Now you can write your U-Boot.

Precompiled U-Boot

Source: nv_image-snow.bin.gz

How to compile U-Boot


How to flash U-Boot

Required Equipment

  • 1 X Samsung ARM Chromebook
  • 1 X SD card 4 -> 16 GB
  • 2 X USB 2 thumb drive 4 -> 16 GB

We will call these USB drives MAIN and TAR. The reason we have the TAR USB is so we can tar up the root filesystem on MAIN without it actively being mounted as the current root file system.


You may have difficulty booting USB/SD-Cards > 16 GB.

You can only boot from the USB 2 port NOT the USB 3 port.



Note: You can copy from chrome OS web page with Ctrl-C and then paste into the Chrome OS shell with Ctrl-Shift-V. (This will save you time!!!)
  • Update your install with:
# pacman -Syu
  • On only the 'MAIN' USB install these required packages.
# pacman -S flashroom-google linux-chromebook gptfdisk wget libftdi-compat
  • download this file:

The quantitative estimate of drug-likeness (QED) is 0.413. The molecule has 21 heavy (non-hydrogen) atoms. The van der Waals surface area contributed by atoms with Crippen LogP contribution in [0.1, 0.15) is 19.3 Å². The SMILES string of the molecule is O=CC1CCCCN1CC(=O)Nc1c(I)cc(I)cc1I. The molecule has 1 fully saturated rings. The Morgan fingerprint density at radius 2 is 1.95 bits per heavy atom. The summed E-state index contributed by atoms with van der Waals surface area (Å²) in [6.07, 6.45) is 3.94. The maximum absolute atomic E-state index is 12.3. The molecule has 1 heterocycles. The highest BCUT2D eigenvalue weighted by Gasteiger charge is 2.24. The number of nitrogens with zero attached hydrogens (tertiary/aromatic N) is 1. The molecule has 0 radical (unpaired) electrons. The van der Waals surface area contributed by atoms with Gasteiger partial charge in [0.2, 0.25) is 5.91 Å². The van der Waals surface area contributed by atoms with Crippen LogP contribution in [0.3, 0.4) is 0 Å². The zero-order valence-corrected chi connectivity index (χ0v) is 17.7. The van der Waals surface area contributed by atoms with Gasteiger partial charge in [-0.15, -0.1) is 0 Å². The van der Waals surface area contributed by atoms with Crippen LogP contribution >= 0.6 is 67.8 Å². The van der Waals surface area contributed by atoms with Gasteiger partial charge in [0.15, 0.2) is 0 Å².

# wget

This is a shortened URL for:

  • rename it:
# mv RZ7THP nv_image-snow.bin.gz
  • uncompress it:
# gunzip nv_image-snow.bin.gz
  • read and save off your original image:
# -p linux_spi:dev=/dev/spidev1.0 -r origial_image-snow.bin


  • Insert your SD card, and check which device it is:
# lsblk
  • Mine is mmcblk1, now zero/clean it out:
# sgdisk -Z /dev/mmcblk1
  • Confirm no partitions:
# lsblk
  • Create two partitions, the first 16M, the other the rest of the size:
# sgdisk -n 1:0:+16m /dev/mmcblk1
# sgdisk -n 2:0 /dev/mmcblk1
  • Make the filesystems:
# mkfs.ext2 /dev/mmcblk1p1
# mkfs.jfs /dev/mmcblk1p2
  • Copy vmlinux.uimg
# cd /tmp; mkdir mnt
# mount /dev/mmcblk1p1 mnt
# cp /boot/vmlinux.uimg mnt
# umount mnt
  • Shutdown your system and boot up with your 'TAR' USB drive.